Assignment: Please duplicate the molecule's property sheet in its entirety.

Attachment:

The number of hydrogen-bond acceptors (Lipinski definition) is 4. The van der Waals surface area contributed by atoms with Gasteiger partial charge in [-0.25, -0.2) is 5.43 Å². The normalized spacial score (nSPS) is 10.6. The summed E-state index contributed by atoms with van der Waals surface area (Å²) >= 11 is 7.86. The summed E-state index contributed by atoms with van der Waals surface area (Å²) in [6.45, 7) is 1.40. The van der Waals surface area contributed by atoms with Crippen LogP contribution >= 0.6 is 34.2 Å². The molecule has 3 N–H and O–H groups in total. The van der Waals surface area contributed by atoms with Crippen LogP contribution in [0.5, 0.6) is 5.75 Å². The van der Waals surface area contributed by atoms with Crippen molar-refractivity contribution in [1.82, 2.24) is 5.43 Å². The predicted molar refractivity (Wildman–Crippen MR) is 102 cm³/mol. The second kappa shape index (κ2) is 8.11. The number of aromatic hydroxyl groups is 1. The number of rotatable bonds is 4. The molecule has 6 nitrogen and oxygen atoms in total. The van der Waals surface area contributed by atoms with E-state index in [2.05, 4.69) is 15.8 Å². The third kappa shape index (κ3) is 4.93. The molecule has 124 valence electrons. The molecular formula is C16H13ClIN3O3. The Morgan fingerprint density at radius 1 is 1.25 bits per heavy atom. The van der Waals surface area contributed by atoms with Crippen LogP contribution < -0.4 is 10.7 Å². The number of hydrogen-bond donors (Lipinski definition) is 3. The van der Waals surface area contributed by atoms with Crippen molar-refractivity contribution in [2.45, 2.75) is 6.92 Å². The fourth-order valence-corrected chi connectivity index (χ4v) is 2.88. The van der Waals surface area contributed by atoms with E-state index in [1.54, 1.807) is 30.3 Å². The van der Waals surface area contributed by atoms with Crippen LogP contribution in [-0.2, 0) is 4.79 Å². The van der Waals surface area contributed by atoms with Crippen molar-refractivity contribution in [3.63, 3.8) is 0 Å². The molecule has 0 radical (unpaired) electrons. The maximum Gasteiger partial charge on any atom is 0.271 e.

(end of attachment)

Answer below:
The number of hydrogen-bond acceptors (Lipinski definition) is 4. The van der Waals surface area contributed by atoms with Gasteiger partial charge in [-0.25, -0.2) is 5.43 Å². The normalized spacial score (nSPS) is 10.6. The summed E-state index contributed by atoms with van der Waals surface area (Å²) >= 11 is 7.86. The summed E-state index contributed by atoms with van der Waals surface area (Å²) in [6.45, 7) is 1.40. The van der Waals surface area contributed by atoms with Crippen LogP contribution >= 0.6 is 34.2 Å². The molecule has 3 N–H and O–H groups in total. The van der Waals surface area contributed by atoms with Crippen LogP contribution in [0.5, 0.6) is 5.75 Å². The van der Waals surface area contributed by atoms with Crippen molar-refractivity contribution in [1.82, 2.24) is 5.43 Å². The predicted molar refractivity (Wildman–Crippen MR) is 102 cm³/mol. The second kappa shape index (κ2) is 8.11. The number of aromatic hydroxyl groups is 1. The number of rotatable bonds is 4. The molecule has 6 nitrogen and oxygen atoms in total. The van der Waals surface area contributed by atoms with E-state index in [2.05, 4.69) is 15.8 Å². The third kappa shape index (κ3) is 4.93. The molecule has 124 valence electrons. The molecular formula is C16H13ClIN3O3. The Morgan fingerprint density at radius 1 is 1.25 bits per heavy atom. The van der Waals surface area contributed by atoms with Crippen LogP contribution < -0.4 is 10.7 Å². The number of hydrogen-bond donors (Lipinski definition) is 3. The van der Waals surface area contributed by atoms with Crippen molar-refractivity contribution in [2.45, 2.75) is 6.92 Å². The fourth-order valence-corrected chi connectivity index (χ4v) is 2.88. The van der Waals surface area contributed by atoms with E-state index in [1.54, 1.807) is 30.3 Å². The van der Waals surface area contributed by atoms with Crippen LogP contribution in [-0.2, 0) is 4.79 Å². The van der Waals surface area contributed by atoms with Crippen molar-refractivity contribution in [3.63, 3.8) is 0 Å². The molecule has 0 radical (unpaired) electrons. The maximum Gasteiger partial charge on any atom is 0.271 e.